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Created

Date Created
  • 2011

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Relationships between on-road FFCO₂ emission and socio-economics/urban form factors

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Fossil fuel CO2 (FFCO2) emissions are recognized as the dominant greenhouse gas driving climate change (Enting et. al., 1995; Conway et al., 1994; Francey et al., 1995; Bousquet et. al.,

Fossil fuel CO2 (FFCO2) emissions are recognized as the dominant greenhouse gas driving climate change (Enting et. al., 1995; Conway et al., 1994; Francey et al., 1995; Bousquet et. al., 1999). Transportation is a major component of FFCO2 emissions, especially in urban areas. An improved understanding of on-road FFCO2 emission at high spatial resolution is essential to both carbon science and mitigation policy. Though considerable research has been accomplished within a few high-income portions of the planet such as the United States and Western Europe, little work has attempted to comprehensively quantify high-resolution on-road FFCO2 emissions globally. Key questions for such a global quantification are: (1) What are the driving factors for on-road FFCO2 emissions? (2) How robust are the relationships? and (3) How do on-road FFCO2 emissions vary with urban form at fine spatial scales?

This study used urban form/socio-economic data combined with self-reported on-road FFCO2 emissions for a sample of global cities to estimate relationships within a multivariate regression framework based on an adjusted STIRPAT model. The on-road high-resolution (whole-city) regression FFCO2 model robustness was evaluated by introducing artificial error, conducting cross-validation, and assessing relationship sensitivity under various model specifications. Results indicated that fuel economy, vehicle ownership, road density and population density were statistically significant factors that correlate with on-road FFCO2 emissions. Of these four variables, fuel economy and vehicle ownership had the most robust relationships.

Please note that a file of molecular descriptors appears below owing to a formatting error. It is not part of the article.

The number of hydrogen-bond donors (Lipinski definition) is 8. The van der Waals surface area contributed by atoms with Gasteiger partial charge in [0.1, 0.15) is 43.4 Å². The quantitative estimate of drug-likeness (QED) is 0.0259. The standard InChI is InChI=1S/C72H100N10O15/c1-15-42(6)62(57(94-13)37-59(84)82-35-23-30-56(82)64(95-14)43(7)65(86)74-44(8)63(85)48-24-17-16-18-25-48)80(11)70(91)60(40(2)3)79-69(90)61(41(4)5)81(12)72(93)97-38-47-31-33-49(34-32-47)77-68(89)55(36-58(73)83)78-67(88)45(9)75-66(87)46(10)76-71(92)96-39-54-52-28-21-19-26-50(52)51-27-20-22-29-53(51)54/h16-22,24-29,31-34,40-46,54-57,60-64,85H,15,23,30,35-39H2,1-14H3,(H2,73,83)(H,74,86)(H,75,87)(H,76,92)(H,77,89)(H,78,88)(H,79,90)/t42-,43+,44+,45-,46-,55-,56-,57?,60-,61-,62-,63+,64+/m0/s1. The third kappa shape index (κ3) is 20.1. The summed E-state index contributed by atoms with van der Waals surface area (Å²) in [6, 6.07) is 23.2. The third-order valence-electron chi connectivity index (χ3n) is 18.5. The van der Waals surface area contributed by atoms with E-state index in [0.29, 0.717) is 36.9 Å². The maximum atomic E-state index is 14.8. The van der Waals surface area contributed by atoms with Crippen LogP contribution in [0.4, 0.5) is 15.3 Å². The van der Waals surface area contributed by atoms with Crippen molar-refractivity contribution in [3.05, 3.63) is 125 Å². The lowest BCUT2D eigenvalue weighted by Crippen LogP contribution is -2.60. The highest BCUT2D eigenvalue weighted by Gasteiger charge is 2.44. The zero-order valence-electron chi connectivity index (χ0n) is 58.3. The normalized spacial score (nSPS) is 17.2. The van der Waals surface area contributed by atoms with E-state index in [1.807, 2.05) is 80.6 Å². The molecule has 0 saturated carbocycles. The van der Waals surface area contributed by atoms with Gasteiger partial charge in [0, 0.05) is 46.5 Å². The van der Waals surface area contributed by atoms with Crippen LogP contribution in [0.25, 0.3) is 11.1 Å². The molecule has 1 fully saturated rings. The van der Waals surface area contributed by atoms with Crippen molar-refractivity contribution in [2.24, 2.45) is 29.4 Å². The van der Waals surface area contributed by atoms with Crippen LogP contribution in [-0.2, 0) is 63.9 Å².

A second regression model was constructed to examine the relationship between global on-road FFCO2 emissions and urban form factors (described by population

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density, road density, and distance to activity centers) at sub-city spatial scales (1 km2). Results showed that: 1) Road density is the most significant (p<2.66e-037) predictor of on-road FFCO2 emissions at the 1 km2 spatial scale; 2) The correlation between population density and on-road FFCO2 emissions for interstates/freeways varies little by city type. For arterials, on-road FFCO2 emissions show a stronger relationship to population density in clustered cities (slope = 0.24) than dispersed cities (slope = 0.13). FFCO2 3) The distance to activity centers has a significant positive relationship with on-road FFCO2 emission for the interstate and freeway toad types, but an insignificant relationship with the arterial road type.

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Date Created
  • 2018